• A prospective employee was unable to get to work on time, so his employer agreed that he could work from 10 am until 4:00 p.m. but, when he discovered that this young man was suffering from paranoid schizophrenia, his salary was reduced, even though he was doing the job he was employed to do. That was our son during one of the stages when he was able to hold down a job.

Judith E. Heumann, US State Department Special Adviser for Disability Rights, travels the glove to get across to people  the need to develop US foreign policy vis-a-vis people with disabilities. The 64-year-old Brooklyn born woman advocates for the righs of disabled people and pushes for wider social inclusion for them. She also leads by example and despite her own disability she makes sure to go out into the field and hear from as many people as possible. She has been in a wheelchair most of her life due to contracting polio as a child. She endured a legal battle to become the first person in a wheelchair to teach in New York City. The new attitude to disability is to move toward inclusion  and equality for people with disabilites and the old way is to try and protect disabled people and not allow them to live independently in the community.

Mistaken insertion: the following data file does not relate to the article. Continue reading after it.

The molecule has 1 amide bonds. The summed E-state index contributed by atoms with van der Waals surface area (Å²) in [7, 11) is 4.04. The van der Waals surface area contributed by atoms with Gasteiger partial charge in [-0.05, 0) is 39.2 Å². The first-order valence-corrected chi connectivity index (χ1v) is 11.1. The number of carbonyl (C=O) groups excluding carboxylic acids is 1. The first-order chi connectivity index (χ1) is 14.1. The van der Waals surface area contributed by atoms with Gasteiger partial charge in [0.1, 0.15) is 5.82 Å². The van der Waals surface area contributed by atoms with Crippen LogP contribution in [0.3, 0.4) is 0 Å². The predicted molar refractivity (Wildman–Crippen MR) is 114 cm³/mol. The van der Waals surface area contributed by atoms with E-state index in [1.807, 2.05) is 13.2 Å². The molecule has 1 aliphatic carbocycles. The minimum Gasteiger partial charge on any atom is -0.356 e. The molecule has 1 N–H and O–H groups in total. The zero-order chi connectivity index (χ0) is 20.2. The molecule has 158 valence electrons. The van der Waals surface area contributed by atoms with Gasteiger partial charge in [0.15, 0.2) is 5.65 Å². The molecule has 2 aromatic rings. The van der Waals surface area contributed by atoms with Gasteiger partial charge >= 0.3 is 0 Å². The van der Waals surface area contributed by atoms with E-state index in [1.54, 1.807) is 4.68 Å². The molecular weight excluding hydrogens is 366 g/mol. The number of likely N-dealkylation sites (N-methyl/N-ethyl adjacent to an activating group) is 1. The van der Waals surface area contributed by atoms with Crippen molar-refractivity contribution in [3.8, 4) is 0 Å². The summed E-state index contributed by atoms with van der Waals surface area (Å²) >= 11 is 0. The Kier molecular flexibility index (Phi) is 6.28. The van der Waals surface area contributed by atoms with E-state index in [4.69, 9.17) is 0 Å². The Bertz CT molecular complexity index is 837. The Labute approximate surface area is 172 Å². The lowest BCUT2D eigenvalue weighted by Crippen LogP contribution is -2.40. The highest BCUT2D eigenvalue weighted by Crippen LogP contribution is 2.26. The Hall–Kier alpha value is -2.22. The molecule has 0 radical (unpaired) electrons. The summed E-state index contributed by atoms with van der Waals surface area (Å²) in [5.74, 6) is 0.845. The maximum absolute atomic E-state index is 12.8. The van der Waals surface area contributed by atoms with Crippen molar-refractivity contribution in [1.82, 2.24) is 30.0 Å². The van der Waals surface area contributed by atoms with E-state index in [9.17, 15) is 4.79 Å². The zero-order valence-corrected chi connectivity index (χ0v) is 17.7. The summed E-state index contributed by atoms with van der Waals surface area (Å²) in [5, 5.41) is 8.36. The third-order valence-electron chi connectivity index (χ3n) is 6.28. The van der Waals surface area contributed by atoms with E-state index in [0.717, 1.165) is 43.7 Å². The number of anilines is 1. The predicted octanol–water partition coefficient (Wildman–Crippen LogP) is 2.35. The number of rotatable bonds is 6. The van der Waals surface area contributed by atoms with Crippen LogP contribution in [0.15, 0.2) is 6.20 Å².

She stresses that some countries have excellent disability laws that are not always implemented. Outdated social attitudes toward disabled people need adddressing, including early inervention and integrated education.